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Retail jobs surge in California despite so-so sales

Retail jobs surge in California despite so-so sales
The California retail sector enjoyed healthy job growth in June, adding 7,900 positions. (Mel Melcon / Los Angeles Times)

Employers in California's retail trade industry seemed optimistic in June, adding 7,900 jobs despite lackluster sales throughout the first half of the year.

The category posted the largest month-to-month gain of the trade, transportation and utilities sector, which boosted its job count by 13,200 positions, according to a report Thursday from the Bureau of Labor Statistics.

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Overall, employers in the state added 30,200 jobs last month, according to the data, which was inadvertently released a day early. The unemployment rate dipped to 8.5% from 8.6% in May.

Payroll tax increases, sequestration concerns and general financial anxiety had kept shoppers cautious in early 2012.

A trio of privately produced reports last week, which focus on a small group of mostly mall-based retailers, showed sales finally getting a sizable lift in June. Warmer summer temperatures and seasonal discounts kicked in, improving shoppers’ spirits, according to analysts.

By one measure from Retail Metrics Inc., same-store sales at shops open at least a year swelled 4.1% last month from the same period a year earlier. The uptick is the largest since January.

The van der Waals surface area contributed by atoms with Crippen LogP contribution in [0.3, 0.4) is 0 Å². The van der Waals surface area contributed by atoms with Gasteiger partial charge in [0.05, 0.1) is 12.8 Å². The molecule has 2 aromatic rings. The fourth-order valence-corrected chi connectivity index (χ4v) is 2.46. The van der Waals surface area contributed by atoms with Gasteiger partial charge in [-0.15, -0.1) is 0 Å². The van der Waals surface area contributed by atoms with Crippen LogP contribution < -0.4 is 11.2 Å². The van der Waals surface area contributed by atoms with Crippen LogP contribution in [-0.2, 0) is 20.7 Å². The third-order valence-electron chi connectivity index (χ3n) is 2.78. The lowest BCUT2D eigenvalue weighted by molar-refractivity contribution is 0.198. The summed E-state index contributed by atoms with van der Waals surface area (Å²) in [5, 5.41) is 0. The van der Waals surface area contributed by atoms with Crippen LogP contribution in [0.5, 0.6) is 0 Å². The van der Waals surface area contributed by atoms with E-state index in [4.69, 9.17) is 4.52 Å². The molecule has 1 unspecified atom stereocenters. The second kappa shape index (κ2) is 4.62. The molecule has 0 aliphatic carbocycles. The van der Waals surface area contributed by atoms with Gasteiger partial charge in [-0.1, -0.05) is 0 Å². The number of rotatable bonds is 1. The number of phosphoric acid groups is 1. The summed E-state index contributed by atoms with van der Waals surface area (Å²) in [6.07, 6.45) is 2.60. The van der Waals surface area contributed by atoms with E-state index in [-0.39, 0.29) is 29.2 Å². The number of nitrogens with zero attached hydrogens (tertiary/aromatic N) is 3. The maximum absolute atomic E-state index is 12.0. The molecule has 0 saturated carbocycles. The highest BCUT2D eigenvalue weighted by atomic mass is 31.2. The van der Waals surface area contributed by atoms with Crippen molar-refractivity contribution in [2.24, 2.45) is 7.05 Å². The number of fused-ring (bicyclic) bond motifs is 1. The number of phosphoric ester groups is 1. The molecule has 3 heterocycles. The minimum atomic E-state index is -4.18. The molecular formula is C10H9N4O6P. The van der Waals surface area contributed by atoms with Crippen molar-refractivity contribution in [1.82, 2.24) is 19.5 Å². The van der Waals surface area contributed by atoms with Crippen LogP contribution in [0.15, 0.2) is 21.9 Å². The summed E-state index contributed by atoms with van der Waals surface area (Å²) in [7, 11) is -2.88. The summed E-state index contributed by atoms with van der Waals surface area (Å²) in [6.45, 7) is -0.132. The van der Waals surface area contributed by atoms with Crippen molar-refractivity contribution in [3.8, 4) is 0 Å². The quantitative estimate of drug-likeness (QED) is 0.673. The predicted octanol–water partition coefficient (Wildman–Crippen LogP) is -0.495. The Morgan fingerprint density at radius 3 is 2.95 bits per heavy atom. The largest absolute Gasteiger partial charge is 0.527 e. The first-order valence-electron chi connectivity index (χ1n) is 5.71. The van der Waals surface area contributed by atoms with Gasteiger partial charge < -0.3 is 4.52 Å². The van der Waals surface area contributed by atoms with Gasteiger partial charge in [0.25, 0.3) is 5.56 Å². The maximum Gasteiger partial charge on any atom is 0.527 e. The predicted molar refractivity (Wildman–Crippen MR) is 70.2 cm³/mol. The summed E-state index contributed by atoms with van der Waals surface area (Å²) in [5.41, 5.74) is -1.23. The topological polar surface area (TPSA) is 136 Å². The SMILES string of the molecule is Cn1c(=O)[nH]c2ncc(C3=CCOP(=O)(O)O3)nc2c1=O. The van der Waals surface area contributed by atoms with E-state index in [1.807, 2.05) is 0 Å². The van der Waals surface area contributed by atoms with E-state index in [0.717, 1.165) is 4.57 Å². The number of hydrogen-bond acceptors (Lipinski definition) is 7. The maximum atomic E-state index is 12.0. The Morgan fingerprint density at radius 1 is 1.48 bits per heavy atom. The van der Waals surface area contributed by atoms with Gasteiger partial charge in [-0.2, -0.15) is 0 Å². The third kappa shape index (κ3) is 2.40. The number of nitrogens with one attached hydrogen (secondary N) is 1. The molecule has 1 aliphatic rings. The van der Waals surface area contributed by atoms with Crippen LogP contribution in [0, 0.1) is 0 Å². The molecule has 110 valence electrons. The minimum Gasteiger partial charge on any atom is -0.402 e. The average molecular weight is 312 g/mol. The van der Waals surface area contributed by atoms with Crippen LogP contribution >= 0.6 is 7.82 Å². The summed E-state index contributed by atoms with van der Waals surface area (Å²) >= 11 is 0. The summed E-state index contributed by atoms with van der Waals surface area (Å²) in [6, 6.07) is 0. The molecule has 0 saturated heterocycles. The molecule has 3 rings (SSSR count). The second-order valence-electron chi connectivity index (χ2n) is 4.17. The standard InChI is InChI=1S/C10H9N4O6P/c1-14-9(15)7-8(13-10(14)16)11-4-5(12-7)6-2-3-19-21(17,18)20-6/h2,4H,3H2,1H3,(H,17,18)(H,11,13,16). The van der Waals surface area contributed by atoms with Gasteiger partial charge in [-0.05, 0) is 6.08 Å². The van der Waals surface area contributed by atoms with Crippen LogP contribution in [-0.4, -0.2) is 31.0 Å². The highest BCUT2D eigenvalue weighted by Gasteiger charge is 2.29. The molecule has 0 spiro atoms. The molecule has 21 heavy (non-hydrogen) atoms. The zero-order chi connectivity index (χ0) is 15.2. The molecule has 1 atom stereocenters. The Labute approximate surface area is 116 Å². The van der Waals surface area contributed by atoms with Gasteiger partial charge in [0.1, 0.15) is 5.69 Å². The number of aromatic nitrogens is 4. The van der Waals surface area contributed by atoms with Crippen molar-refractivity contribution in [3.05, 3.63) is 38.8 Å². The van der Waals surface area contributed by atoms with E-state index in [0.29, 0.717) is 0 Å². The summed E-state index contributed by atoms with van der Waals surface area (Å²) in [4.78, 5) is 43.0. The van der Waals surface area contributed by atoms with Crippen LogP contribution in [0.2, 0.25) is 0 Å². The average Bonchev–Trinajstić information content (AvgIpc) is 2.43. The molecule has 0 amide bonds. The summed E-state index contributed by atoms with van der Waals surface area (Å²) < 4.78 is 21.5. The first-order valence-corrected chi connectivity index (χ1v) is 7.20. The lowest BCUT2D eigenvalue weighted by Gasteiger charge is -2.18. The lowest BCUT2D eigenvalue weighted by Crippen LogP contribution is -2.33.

But core retail sales, which strip out the effects of auto and gas purchases, suffered their first decline in a year last month. A more comprehensive Commerce Department report this week showed a 0.1% slide from May, as home improvement brands, restaurants and department stores took a hit.

Retailers hoping to lure early back-to-school shoppers and consumers on summer break have steadily upped their seasonal hiring efforts in the years since the recession.

Nationwide, there were 3.8 million job openings in May – a slight increase from April, according to the government Job Openings and Labor Turnover report. But the retail sector boosted its openings substantially, with 18% more than in April.

Nearly 3 in 10 American employers – including a third of retailers – planned to hire summer workers, according to a CareerBuilder forecast. More than half of companies taking on a higher headcount finished their hiring in May and June.

There's also an added, more long-lasting bonus, according to CareerBuilder North America President Brent Rasmussen.

"Seasonal work – whether in retail or engineering – is also a good entry point into the labor market for job seekers, as a vast majority of employers – 67% – will consider summer hires for permanent positions," he said.

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